Monday, June 6, 2016

ASCO: Vitamin D and Follicular Lymphoma

Here we go! ASCO research!

Before we get into this, it's worth reminding everyone of whet we're dealing with here. ASCO, the annual meeting of The American Society of Clinical Oncology, is a very important place for cancer researchers to present their findings to other oncologists. However, it is NOT the place where they present their final results. They may get feedback from other oncologists, and they may get people excited about their research, but it needs to go through a peer review process to really be trusted. That's when other experts in their field go through their results and give them a stamp of approval, so they can be published in a medical journal.

That's important to remember. We can get excited about ASCO stuff, but not officially excited.


Up first: "Association of Vitamin D Insufficiency with Inferior Prognosis in Follicular Lymphoma."

This research builds on work that was presented at ASCO in 2012, and then was eventually peer reviewed and published in the Journal of Clinical Oncology in 2015. In the earlier work, researchers found that low levels of Vitamin D in patients who had been given Rituxan + chemo resulted in lower Overall Survival. (Of course, that's a statistical analysis, and some patients did not have a lower OS.)

The research being reported on this year asks if low Vitamin D levels are a problem for ALL Follicular Lymphoma patients, no matter what treatments they've had, and not just the R + chemo patients. (It's a recognition that maybe it's the treatment that needs Vitamin D.)

They looked at 659 FL patients, hoping to predict whether low Vitamin D would be able to predict Event Free Survival at 12 Months (that is, they the patient went a year without the FL coming back or getting worse), Overall Survival, and Lymphoma-Specific Survival (that is, that their death was caused by their lymphoma).

They found that 34% of the patients had low Vitamin D levels, and of the 659 patients they looked at, there were 389 events (lymphoma returned or got worse), and 82 deaths (46 due to lymphoma).

For the whole group, low Vitamin D was associated with lower Event Free Survival, Overall Survival, and Lymphoma-Specific Survival.

This was also true for the specific patients who had Rituxan + Chemotherapy.
For patients who were on Watch and Wait, and who take treatments other than Rituxan or R + Chemo, low Vitamin D was associated with lower Overall Survival and Event-Free Survival.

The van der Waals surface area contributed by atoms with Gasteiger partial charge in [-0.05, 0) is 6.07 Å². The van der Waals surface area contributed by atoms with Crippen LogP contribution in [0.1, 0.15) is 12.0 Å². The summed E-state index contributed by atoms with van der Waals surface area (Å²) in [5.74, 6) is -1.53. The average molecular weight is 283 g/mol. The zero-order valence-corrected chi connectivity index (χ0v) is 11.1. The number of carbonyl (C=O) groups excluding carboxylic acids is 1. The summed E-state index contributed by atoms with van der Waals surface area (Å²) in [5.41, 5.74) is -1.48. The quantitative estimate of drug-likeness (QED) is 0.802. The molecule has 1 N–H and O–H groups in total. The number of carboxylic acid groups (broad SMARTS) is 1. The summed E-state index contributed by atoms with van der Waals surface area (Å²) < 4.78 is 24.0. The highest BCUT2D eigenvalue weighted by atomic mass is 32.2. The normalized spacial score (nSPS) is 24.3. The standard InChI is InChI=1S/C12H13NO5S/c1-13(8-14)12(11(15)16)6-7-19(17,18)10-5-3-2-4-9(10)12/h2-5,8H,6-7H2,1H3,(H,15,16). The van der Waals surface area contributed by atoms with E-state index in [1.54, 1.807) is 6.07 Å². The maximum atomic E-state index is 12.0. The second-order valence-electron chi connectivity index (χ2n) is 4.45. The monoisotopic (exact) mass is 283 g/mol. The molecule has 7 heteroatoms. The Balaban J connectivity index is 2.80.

Researchers could not make associations between Low Vitamin D and other treatment groups that were statistically significant.

Their conclusion is that, because there seems to be a connection between Overall Survival and low Vitamin D levels, this is something worth looking into.

Now, personally, I take a Vitamin D supplement every day. A few years ago, I had read enough to suggest that low Vitamin D might cause a bunch of problems, and since I don't stay out in the sun much, I could probably use the extra D. It's easy to find, costs me about $6 a month, and won't hurt if I take it in moderation (and with my doctor's permission).

That certainly doesn't mean that Vitamin D is the reason my lymphoma has stayed pretty stable. I just can't know that. I'm not one to believe in miracle cures, which is why I like seeing research like this. I will keep looking for their peer-reviewed follow-up, and any other research on this subject.

In the meantime, remember that any supplement should only be taken after talking with your doctor. Even Vitamin D has some potential complications for lymphoma patients.

But we can still be hopeful. More ASCO news soon.


NewLymph5/16 said...

Do you take any other supplements?

NewLymph5/16 said...

Do you take any other supplements?

Lymphomaniac said...

I take Vitamin D, fish oil, and a multi-vitamin, but I was taking all of them even before I was diagnosed, not because I thought they would help my cancer. There hasn't been a whole lot of solid research on supplements and cancer, though a lot of people will tell you there has been. It would be great to be able to take a pill every day and think that would ward off cancer, but I think that's wishful thinking. And then there are some supplements that might do harm -- they may interfere with chemo, for example.
Definitely something to talk to your doctor about.